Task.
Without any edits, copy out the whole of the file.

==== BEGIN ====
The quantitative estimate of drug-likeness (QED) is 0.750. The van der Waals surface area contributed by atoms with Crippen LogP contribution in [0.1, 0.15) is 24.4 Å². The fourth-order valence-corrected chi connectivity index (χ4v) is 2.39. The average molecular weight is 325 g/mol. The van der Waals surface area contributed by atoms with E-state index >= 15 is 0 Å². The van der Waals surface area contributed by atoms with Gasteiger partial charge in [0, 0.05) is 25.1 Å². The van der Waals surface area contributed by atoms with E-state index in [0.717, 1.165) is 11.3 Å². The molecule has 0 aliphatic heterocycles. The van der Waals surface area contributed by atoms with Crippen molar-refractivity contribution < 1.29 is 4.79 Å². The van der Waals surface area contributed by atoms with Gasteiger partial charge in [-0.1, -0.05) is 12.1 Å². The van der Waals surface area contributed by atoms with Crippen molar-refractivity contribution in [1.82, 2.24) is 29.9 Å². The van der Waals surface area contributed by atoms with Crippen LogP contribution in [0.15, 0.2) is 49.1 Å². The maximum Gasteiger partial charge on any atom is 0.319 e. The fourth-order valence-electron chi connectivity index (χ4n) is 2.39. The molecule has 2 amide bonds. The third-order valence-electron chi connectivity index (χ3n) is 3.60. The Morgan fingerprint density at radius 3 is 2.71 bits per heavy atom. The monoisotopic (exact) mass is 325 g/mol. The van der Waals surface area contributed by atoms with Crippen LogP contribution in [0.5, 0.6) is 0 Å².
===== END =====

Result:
The quantitative estimate of drug-likeness (QED) is 0.750. The van der Waals surface area contributed by atoms with Crippen LogP contribution in [0.1, 0.15) is 24.4 Å². The fourth-order valence-corrected chi connectivity index (χ4v) is 2.39. The average molecular weight is 325 g/mol. The van der Waals surface area contributed by atoms with E-state index >= 15 is 0 Å². The van der Waals surface area contributed by atoms with Gasteiger partial charge in [0, 0.05) is 25.1 Å². The van der Waals surface area contributed by atoms with E-state index in [0.717, 1.165) is 11.3 Å². The molecule has 0 aliphatic heterocycles. The van der Waals surface area contributed by atoms with Crippen molar-refractivity contribution < 1.29 is 4.79 Å². The van der Waals surface area contributed by atoms with Gasteiger partial charge in [-0.1, -0.05) is 12.1 Å². The van der Waals surface area contributed by atoms with Crippen molar-refractivity contribution in [1.82, 2.24) is 29.9 Å². The van der Waals surface area contributed by atoms with Crippen LogP contribution in [0.15, 0.2) is 49.1 Å². The maximum Gasteiger partial charge on any atom is 0.319 e. The fourth-order valence-electron chi connectivity index (χ4n) is 2.39. The molecule has 2 amide bonds. The third-order valence-electron chi connectivity index (χ3n) is 3.60. The Morgan fingerprint density at radius 3 is 2.71 bits per heavy atom. The monoisotopic (exact) mass is 325 g/mol. The van der Waals surface area contributed by atoms with Crippen LogP contribution in [0.5, 0.6) is 0 Å².